And while ‘Bonner’ Maher and Jake Morris scored goals to keep the scoreline very close (0-26 to 3-16), their rivals had created 12 of the 19 chances in the final ten minutes plus injury to highlight their ability to play for 70 minutes once more.

For Tipperary to win, the evidence suggests that they need to establish a lead and find a way to hold on. Funny things can happen on big championship days when old rivals meet, but Limerick’s method of winning shows no sign of letting up: absorb the hits and then unload until the final bell. Clare felt it last weekend.

For Tipp, they can look at the first 53 minutes to see plenty of signs that Limerick are not firing on all cylinders just now, but also see that switching off will be punished. Yes, a couple of square-ball decisions went the way of the reigning champions, but the harder you work the luckier you get. Being able to go to the well for longer is key to their continued success.

Cork decided to pick a number of their veterans against Waterford and the evidence says it backfired. Seamus Harnedy, Patrick Horgan and Conor Lehane have had brilliant days for their county but just 0-1 returned off ten shots from open play in the first half did their side no favours.

Poor decision-making underlined much of this issue, and feeding more ball to the hot hands of Shane Barrett and Alan Connolly might well have changed the outcome.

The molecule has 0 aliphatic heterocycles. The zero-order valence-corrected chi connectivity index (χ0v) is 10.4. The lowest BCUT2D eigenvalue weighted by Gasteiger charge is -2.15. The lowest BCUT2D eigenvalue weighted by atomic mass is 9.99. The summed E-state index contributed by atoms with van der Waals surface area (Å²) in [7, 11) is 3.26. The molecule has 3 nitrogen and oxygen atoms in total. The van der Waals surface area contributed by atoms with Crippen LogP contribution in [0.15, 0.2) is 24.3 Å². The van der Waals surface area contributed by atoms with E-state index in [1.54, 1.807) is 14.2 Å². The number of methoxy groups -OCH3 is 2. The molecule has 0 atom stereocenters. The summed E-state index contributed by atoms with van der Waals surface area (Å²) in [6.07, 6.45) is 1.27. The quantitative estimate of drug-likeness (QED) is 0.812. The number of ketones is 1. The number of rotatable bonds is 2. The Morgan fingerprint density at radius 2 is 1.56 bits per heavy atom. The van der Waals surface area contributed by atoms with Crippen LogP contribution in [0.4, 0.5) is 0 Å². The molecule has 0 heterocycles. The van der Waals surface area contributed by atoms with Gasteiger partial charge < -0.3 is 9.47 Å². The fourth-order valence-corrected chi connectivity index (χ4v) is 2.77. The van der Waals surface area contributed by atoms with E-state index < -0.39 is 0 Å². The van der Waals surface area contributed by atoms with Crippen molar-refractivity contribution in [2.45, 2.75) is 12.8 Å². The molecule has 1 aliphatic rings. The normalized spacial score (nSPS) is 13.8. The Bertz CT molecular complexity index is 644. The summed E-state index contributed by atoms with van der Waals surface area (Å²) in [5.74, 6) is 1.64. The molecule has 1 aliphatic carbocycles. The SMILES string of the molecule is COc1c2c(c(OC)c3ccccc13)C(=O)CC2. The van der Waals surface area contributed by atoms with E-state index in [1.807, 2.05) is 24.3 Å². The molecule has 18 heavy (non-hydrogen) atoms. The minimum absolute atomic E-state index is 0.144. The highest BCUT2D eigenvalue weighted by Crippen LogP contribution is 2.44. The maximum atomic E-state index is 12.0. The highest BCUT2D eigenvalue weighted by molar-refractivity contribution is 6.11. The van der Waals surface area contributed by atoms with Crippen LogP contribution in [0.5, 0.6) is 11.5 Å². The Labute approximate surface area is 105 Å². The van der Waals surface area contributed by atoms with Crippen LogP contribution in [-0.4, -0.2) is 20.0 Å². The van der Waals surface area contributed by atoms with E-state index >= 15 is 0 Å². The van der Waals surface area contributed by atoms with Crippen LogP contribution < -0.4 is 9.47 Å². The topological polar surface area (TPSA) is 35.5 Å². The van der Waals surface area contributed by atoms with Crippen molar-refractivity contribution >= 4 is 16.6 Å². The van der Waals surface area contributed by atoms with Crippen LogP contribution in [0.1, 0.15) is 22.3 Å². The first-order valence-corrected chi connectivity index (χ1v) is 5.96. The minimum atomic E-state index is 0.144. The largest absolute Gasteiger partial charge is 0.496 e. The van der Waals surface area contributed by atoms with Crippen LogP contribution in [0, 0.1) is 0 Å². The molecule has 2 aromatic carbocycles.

Damien Cahalane received a harsh red card for two yellows, while a black card-penalty decision — which should never have been — was very costly in the latter stages.

Still, Pat Ryan knows that his team kept fighting all the way to the finish line and that is a great start. He can also revise his starting team, all of which could feed into a response against Clare.

The Banner were brilliant for 50-odd minutes against the Treaty but the manner of their collapse may be damaging beyond this weekend; a sense that they threw every punch possible in the Shannonside derby, and still they found a way to lose.

What Brian Lohan and his management team need to find is the right way to frame this, and to ensure this does not sow seeds of doubt between the ears of the players. That is all that matters going into this huge weekend of hurling.

Tipp half time-Limerick full time at 5/1 looks tasty, as does a Cork-Clare draw at 8/1.